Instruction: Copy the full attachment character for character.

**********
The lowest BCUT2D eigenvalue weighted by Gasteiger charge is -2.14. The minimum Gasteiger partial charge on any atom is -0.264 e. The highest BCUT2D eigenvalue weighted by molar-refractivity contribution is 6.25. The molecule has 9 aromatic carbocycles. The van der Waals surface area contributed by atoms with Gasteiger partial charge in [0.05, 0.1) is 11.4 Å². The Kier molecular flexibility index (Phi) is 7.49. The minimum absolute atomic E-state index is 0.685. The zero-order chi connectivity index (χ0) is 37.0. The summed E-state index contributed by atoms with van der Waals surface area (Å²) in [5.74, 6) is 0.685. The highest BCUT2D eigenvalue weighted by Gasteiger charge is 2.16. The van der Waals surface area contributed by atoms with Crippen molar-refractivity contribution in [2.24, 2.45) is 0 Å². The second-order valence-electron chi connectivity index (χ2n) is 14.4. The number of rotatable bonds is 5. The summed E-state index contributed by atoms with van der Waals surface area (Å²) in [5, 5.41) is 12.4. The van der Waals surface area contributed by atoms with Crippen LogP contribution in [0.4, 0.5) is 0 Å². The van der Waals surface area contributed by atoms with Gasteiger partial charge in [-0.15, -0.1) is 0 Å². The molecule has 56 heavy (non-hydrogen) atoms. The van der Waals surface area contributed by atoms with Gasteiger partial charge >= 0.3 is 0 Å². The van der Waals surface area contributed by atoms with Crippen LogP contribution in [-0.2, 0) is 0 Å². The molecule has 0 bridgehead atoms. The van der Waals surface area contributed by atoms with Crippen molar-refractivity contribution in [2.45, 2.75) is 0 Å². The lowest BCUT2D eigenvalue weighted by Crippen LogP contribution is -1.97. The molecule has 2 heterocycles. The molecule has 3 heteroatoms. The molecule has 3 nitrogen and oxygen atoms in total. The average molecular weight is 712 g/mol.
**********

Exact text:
The lowest BCUT2D eigenvalue weighted by Gasteiger charge is -2.14. The minimum Gasteiger partial charge on any atom is -0.264 e. The highest BCUT2D eigenvalue weighted by molar-refractivity contribution is 6.25. The molecule has 9 aromatic carbocycles. The van der Waals surface area contributed by atoms with Gasteiger partial charge in [0.05, 0.1) is 11.4 Å². The Kier molecular flexibility index (Phi) is 7.49. The minimum absolute atomic E-state index is 0.685. The zero-order chi connectivity index (χ0) is 37.0. The summed E-state index contributed by atoms with van der Waals surface area (Å²) in [5.74, 6) is 0.685. The highest BCUT2D eigenvalue weighted by Gasteiger charge is 2.16. The van der Waals surface area contributed by atoms with Crippen molar-refractivity contribution in [2.24, 2.45) is 0 Å². The second-order valence-electron chi connectivity index (χ2n) is 14.4. The number of rotatable bonds is 5. The summed E-state index contributed by atoms with van der Waals surface area (Å²) in [5, 5.41) is 12.4. The van der Waals surface area contributed by atoms with Crippen LogP contribution in [0.4, 0.5) is 0 Å². The van der Waals surface area contributed by atoms with Gasteiger partial charge in [-0.15, -0.1) is 0 Å². The molecule has 56 heavy (non-hydrogen) atoms. The van der Waals surface area contributed by atoms with Gasteiger partial charge >= 0.3 is 0 Å². The van der Waals surface area contributed by atoms with Crippen LogP contribution in [-0.2, 0) is 0 Å². The molecule has 0 bridgehead atoms. The van der Waals surface area contributed by atoms with Crippen molar-refractivity contribution in [2.45, 2.75) is 0 Å². The lowest BCUT2D eigenvalue weighted by Crippen LogP contribution is -1.97. The molecule has 2 heterocycles. The molecule has 3 heteroatoms. The molecule has 3 nitrogen and oxygen atoms in total. The average molecular weight is 712 g/mol.